If they “hold it” for too long, things can get backed up. If you think that’s the case, try a different approach until constipation resolves. 

Her bowels will let her know when she needs to go, so don’t force it. She should sit on the potty when she feels the urge and gets off the potty when the urge passes.

Resolving Toddler Constipation: Do’s and Don’ts

It’s a common toilet-training roadblock: children have no trouble peeing in the potty, but when it comes to poop, well, that’s a different obstacle. 

Some kids are so opposed to pooping on the potty they hold bowel movements, which can cause chronic and sometimes severe constipation.

Over time, hard stools can cause hemorrhoids or tiny tears in the anus (fissures). 

Not surprisingly, this makes the child even more afraid to poop, which leads to more toilet trouble and a maddening cycle of pain and frustration all around.

If this is the story in your house, take heart: Children rarely hold their bowel movements complicated. 

Instead, they’re potty-averse because they’re used to doing their business on the run (in a diaper), or they can’t wrap their minds around the concept of letting their poop loose. 

Whatever the reason, these basic dos and don’ts can help pave the way toward successful (and seamless) pooping:


  • Encourage your child to drink plenty of fluids. Stick to water or water with just a splash of fruit juice. Milk can be constipating for some kids.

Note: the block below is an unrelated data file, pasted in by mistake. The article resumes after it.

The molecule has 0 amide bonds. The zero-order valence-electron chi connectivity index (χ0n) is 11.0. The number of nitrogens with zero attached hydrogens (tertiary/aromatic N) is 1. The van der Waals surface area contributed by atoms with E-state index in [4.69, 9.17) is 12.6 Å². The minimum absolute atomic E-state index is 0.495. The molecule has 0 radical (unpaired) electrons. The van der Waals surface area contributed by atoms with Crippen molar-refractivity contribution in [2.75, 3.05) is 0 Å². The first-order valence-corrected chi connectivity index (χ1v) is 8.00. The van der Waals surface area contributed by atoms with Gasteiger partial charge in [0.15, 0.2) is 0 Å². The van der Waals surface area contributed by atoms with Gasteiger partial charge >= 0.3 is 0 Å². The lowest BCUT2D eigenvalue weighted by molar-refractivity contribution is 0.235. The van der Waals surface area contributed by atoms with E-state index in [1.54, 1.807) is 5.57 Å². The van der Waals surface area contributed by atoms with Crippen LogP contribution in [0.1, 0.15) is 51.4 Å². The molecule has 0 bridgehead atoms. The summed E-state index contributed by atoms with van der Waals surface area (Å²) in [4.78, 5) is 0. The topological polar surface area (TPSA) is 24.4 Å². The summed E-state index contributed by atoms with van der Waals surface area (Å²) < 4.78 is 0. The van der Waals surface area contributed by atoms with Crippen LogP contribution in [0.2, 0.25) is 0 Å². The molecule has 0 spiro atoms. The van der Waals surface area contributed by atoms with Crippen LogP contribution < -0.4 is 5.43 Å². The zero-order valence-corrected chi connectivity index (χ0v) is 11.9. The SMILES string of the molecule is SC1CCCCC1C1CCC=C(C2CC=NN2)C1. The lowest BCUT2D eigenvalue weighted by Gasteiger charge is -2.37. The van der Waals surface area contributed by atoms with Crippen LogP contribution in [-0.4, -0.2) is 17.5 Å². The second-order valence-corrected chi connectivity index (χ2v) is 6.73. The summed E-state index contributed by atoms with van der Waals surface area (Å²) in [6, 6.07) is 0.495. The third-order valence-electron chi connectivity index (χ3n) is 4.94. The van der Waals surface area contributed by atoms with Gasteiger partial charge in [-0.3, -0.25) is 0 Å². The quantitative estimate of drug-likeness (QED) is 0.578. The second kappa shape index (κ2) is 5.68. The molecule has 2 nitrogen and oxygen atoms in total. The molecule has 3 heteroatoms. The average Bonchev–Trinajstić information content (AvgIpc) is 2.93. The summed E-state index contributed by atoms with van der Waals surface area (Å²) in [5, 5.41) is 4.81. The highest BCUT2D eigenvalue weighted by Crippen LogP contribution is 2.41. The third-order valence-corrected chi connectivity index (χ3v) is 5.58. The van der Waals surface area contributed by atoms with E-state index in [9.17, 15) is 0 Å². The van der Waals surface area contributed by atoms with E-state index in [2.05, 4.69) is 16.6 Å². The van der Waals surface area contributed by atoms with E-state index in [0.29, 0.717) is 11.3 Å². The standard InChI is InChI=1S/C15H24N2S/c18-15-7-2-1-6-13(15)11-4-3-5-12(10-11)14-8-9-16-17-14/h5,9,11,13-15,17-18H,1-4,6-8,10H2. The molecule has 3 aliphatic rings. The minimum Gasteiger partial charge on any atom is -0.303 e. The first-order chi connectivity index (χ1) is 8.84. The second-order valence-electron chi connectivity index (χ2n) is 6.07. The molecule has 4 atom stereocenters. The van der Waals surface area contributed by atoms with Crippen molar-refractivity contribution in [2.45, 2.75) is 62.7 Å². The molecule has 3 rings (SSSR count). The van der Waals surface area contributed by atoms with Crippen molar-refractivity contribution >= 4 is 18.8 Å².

• Get your child moving. Exercise stimulates digestion and helps prevent constipation.
  • Stock up on fibre-rich foods. Foods high in fibre and whole grains help keep the bowel happy by moving food through the digestive tract steadily. So make sure your child noshes on fibre-rich fruits (apples and pears are great options), vegetables (incredibly raw) and whole grains (such as oats, millet and barley).
  • Institute some reward system. A small non-food reward for pooping on the potty, such as stickers or the promise of a special outing, typically boasts big payoffs. No matter which tangible reward you choose, make sure to praise your child wildly when the deed is done. Call grandma and grandpa. Call daddy or mommy at work. Make it a big deal so he (or she) will want to repeat the process.
  • Use petroleum jelly. If your child is constipated, apply a bit of Vaseline or petroleum jelly around the anus. Not only will lubrication make for a smoother passage, but the extra stimulation may also provoke a bowel movement. And if constipation has led to fissures (cracks in the skin in and around the anus), dab some diaper cream on them to help the healing process.


  • Get angry. Scolding your child or making him feel shame will only create a power struggle — one that kids usually win. Remember, he’s not avoiding the potty to make you angry. They’re trying to wrap their minds (and bodies) around a complex process. If your child poops in his pants, calmly lead him to the bathroom, flush the loaded contents and explain that poop goes in the potty.